Despite the advances of western medicine over the past hundred years or so, there’s still a sense of mystery when it comes to the human mind. There are no simple answers as to the roots of depression and the dark cloud it raises over the psyche. In the new film from director Raz Degan, The Last Shaman, the director follows James Freeman, a young man suffering from an intense case of depression, as he travels to Peru in search of shaman that may use their passed down knowledge and rituals to help cure his intense depression. The Last Shaman is often a fascinating portrait of an afflicted soul searching for answers but sometimes loses its way with its flashy presentation and complete abdication as to issues of class.
James Freeman is an educated young man that, in his own words, says he feels dead inside. This once bubbling young man has been stricken with a case of depression so strong that he feels there are no answers for what’s afflicting him. He’s been in and out of psychiatric hospitals with suicidal thoughts and anti-depressants haven’t been yielding any tangible results. With no other options, James travels to Peru in search of shaman that employ Ayahuasca, a natural remedy used by the tribes, with the hope of curing his incurable depression.
In his first stop, James is slowly weening off his anti-depressants before he can take the Ayahuasca. The combination of substances can be deadly, as James soon finds out when a young man at the first shaman’s village dies overnight due to a mixture of his medication and the Ayahuasca. This is a shocking moment in the movie and one that allows Raz Degan to make his movie about much more than simply natural remedies versus western medicine. As with any substance, careful considerations must be taken and the recklessness of the first shaman that James visits leaves him searching for another healer in the jungle.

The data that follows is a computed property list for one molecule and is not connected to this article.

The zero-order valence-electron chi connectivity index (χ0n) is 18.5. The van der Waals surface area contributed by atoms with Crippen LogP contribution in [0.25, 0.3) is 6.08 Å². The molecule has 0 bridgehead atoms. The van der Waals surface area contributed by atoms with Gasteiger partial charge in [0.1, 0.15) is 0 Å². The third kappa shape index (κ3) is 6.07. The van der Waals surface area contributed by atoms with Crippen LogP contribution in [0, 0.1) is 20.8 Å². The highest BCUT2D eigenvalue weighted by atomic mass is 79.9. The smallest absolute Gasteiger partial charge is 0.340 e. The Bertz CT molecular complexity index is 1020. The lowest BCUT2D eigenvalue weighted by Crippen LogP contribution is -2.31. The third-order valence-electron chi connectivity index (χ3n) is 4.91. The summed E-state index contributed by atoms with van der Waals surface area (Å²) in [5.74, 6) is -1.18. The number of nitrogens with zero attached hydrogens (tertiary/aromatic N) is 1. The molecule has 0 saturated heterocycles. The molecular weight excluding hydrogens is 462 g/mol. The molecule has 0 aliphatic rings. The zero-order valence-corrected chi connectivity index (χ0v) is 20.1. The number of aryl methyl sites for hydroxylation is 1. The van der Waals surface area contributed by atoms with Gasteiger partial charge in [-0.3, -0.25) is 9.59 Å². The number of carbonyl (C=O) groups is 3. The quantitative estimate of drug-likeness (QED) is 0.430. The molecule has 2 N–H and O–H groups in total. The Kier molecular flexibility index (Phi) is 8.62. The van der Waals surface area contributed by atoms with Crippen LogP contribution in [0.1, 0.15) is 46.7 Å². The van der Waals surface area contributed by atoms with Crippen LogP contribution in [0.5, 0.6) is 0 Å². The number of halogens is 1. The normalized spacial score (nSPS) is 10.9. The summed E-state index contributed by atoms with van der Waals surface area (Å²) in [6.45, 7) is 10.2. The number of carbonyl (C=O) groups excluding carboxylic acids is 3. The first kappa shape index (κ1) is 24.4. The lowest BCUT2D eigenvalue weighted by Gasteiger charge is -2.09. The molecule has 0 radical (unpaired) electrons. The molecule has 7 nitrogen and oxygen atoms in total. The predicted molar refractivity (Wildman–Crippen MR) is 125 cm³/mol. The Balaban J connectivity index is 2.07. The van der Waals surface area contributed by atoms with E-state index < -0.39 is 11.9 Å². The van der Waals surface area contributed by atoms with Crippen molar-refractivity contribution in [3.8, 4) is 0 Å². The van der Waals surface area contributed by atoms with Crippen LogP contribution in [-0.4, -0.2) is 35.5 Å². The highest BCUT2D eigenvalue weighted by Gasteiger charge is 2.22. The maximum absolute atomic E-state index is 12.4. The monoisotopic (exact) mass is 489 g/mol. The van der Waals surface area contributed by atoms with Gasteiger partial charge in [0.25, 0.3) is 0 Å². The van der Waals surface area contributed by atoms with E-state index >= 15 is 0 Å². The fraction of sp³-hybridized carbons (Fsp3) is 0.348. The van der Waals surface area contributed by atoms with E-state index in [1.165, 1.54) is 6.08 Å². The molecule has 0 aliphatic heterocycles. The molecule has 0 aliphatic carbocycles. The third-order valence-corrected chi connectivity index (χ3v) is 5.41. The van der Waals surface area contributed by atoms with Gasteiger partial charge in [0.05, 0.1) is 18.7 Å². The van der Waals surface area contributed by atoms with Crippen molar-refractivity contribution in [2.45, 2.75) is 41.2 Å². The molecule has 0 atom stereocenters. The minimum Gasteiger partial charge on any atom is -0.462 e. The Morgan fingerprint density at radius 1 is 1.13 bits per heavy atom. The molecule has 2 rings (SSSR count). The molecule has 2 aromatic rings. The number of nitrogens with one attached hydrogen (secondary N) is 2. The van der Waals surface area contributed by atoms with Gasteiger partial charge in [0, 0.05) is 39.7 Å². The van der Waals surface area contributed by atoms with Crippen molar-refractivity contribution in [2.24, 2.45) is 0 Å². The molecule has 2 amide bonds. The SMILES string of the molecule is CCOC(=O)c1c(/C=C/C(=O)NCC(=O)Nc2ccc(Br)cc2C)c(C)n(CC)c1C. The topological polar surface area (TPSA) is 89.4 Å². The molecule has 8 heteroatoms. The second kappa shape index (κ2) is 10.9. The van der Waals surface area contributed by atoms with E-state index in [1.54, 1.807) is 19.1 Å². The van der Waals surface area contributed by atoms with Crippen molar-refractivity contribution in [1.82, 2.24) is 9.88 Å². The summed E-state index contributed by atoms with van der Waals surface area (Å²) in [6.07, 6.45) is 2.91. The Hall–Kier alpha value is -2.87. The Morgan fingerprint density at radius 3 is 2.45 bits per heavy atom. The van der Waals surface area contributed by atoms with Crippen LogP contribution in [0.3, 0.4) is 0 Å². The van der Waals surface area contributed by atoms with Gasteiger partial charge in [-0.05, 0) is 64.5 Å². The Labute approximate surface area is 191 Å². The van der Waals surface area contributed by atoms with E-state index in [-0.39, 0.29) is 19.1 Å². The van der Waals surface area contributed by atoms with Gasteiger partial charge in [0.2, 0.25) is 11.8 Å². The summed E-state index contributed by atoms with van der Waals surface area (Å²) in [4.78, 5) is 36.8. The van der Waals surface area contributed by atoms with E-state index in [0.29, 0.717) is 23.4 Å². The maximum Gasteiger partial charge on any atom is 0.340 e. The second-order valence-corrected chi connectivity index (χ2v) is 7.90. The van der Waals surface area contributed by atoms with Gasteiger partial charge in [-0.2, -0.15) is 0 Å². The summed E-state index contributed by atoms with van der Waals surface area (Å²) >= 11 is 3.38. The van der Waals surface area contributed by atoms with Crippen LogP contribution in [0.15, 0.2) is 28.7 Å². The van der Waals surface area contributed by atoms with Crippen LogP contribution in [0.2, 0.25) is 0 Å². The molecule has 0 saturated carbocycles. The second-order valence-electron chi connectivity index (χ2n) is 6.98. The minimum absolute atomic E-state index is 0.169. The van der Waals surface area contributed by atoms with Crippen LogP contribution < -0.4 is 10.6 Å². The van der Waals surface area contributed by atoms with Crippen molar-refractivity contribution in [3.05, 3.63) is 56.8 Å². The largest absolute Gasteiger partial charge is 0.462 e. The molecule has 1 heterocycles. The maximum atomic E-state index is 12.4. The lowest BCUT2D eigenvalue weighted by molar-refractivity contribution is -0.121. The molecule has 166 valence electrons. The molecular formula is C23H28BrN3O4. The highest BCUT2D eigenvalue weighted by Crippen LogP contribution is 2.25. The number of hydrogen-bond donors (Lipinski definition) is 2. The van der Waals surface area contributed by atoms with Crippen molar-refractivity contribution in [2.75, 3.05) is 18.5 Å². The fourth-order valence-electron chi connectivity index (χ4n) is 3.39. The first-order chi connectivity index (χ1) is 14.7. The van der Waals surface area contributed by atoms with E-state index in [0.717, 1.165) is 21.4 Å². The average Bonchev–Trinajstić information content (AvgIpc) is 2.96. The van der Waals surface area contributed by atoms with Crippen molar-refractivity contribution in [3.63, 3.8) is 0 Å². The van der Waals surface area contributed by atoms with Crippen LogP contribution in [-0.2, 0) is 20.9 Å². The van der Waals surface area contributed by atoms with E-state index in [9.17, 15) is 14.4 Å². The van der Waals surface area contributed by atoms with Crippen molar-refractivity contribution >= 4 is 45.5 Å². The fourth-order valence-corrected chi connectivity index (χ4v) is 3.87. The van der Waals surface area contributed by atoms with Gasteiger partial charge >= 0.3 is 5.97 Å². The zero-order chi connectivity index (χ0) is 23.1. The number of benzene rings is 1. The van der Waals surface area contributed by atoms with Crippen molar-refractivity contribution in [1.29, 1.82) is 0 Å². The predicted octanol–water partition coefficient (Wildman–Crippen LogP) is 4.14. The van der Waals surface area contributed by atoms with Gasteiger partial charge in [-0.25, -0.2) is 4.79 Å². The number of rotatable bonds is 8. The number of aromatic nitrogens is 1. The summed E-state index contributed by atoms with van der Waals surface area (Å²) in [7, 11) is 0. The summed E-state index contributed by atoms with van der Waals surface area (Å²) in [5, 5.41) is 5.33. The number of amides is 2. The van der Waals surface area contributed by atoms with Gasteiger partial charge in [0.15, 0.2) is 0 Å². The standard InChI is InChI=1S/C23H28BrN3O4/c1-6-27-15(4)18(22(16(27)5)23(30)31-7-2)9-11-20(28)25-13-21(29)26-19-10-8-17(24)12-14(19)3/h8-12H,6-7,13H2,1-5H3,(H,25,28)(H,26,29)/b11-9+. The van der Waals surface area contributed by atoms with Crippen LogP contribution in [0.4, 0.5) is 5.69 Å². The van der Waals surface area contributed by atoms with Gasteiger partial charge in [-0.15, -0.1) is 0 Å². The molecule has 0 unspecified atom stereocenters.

It’s a while before James is able to find the shaman that is able to help him and proceeds to begin a six-month process of Ayahuasca and tribal remedies that finally leave the young man with a certain sense of self that had been lost. But there’s also a political aspect to the tribal elements and the growth of Ayahuasca. James’ shaman is expelled from his village and he unable to thank and say goodbye to the shaman when it is his time to leave.
The Last Shaman is a strongly constructed piece of documentary filmmaking for the most part, especially ramping up when the hallucinatory drug is ingested. Here is where The Last Shaman looks like a flashback to ‘60s acid films, color and sound swirling across the screen in a frenzy of images rapidly spliced together. It’s a flashy presentation and little else, a cinematic device that Degan leans on too heavily as the film wears on.
One aspect of The Last Shaman that the film simply doesn’t address are the class issues in James Freeman’s search for a cure. He’s a young man from an affluent family, obviously, but the film fails to address this issue. James is incredibly lucky to be able to take six months traversing Peru in search of a cure for his deep depression, a luxury that is simply unavailable to countless people with a similar affliction. It’s an aspect of James’ story that should get a bit more attention as the film is in a precarious situation of endorsing a tribal remedy that is all but unavailable to most.
The Last Shaman works best when James is bearing the struggles that are going on within his mind, conveying a brutal honesty that is heartbreaking. For the most part, Raz Degan explores the topic of depression and the healing properties of Ayahuasca with a balance that presents its benefits and dangers.